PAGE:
The number of deaths in fish farming in Chile has now reached 63 persons since 2005, according to a Chilean labour organisation. Photo: Marine Harvest.
By Erik Hagen
The two Chilean employees, who worked in maintenance and supervision of an installation that the Norwegian fish farming company Marine Harvest recently closed down, were found dead at work after what may have been carbon monoxide poisoning.
“This is deeply tragic. They have worked for us for 8 and 6 years and were employees we know well,” Jørgen Christiansen at Marine Harvest told Norwatch.
He explained that the two were found unconscious on a feeding raft, which is a small raft with a house, which was anchored out by the netpens.
“They were found on Tuesday morning and brought to a local hospital, but their lives could not be saved. To start with, we have used our resources on the families of the deceased and on the fellow workers who are affected,” Christiansen said.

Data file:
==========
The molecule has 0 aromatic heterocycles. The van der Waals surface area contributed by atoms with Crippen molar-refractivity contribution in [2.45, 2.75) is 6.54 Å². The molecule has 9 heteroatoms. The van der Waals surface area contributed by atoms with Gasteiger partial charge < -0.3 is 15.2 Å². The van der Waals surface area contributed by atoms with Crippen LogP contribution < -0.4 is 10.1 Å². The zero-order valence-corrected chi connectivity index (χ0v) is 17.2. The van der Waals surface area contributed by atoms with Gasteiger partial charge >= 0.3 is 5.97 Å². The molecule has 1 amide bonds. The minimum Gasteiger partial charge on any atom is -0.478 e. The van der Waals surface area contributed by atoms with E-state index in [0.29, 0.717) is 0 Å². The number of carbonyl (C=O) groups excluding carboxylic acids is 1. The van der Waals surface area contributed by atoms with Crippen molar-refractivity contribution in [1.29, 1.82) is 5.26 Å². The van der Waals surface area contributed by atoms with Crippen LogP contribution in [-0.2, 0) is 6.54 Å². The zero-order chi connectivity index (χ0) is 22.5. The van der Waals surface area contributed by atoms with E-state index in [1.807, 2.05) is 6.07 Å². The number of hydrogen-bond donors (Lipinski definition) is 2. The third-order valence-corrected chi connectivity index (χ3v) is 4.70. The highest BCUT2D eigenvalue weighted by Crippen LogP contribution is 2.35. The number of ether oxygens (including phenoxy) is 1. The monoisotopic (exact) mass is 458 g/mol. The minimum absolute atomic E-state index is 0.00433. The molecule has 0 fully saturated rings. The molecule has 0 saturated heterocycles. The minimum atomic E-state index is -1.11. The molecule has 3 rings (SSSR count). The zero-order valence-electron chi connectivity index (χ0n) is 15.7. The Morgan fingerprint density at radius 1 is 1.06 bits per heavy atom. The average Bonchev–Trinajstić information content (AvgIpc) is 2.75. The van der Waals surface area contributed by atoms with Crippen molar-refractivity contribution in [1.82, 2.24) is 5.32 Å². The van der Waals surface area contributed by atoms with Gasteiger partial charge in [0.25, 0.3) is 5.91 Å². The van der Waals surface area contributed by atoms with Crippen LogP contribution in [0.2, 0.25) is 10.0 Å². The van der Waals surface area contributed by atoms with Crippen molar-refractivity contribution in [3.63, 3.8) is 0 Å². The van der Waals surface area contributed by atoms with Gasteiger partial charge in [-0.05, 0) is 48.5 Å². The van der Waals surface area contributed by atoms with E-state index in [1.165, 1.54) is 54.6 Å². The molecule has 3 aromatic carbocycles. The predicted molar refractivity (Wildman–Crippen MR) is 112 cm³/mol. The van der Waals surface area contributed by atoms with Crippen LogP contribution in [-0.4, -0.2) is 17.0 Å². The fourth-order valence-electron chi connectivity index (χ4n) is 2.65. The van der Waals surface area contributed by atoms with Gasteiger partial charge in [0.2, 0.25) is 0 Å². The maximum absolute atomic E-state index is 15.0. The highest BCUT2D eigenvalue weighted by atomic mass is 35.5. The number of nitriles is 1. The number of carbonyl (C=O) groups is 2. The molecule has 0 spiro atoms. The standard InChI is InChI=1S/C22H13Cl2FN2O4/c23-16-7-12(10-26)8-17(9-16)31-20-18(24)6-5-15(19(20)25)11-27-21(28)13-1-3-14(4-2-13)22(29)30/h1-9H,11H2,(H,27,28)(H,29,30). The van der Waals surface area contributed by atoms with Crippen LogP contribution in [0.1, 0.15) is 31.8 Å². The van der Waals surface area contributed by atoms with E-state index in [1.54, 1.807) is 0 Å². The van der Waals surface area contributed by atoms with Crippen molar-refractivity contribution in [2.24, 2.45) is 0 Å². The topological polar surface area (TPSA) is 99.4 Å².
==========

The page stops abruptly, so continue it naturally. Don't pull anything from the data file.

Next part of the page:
He stated that they are now collaborating with the police and the navy in the investigation of the case; in addition, they are carrying out their own investigations. The cause of the accident is still not known, but according to Chilean media, it may have carbon monoxide poisoning.
The case became known when Marine Harvest sent out a press release to the Chilean media.
The two deceased were 34 and 43 years old, respectively.
“The number of deaths in the fish farm industry in Chile has new reached 63 persons since 2005,” Ricardo Casas in the Chilean fish farm labour organisation Fetrainpes told Ecoceanos News .
Moreover, on Monday Marine Harvest reported that they would be closing a plant in Chiloé in southern Chile on demand from the indigenous population in the area. They claim that their ocean areas have been polluted by the Norwegian fish farm industry.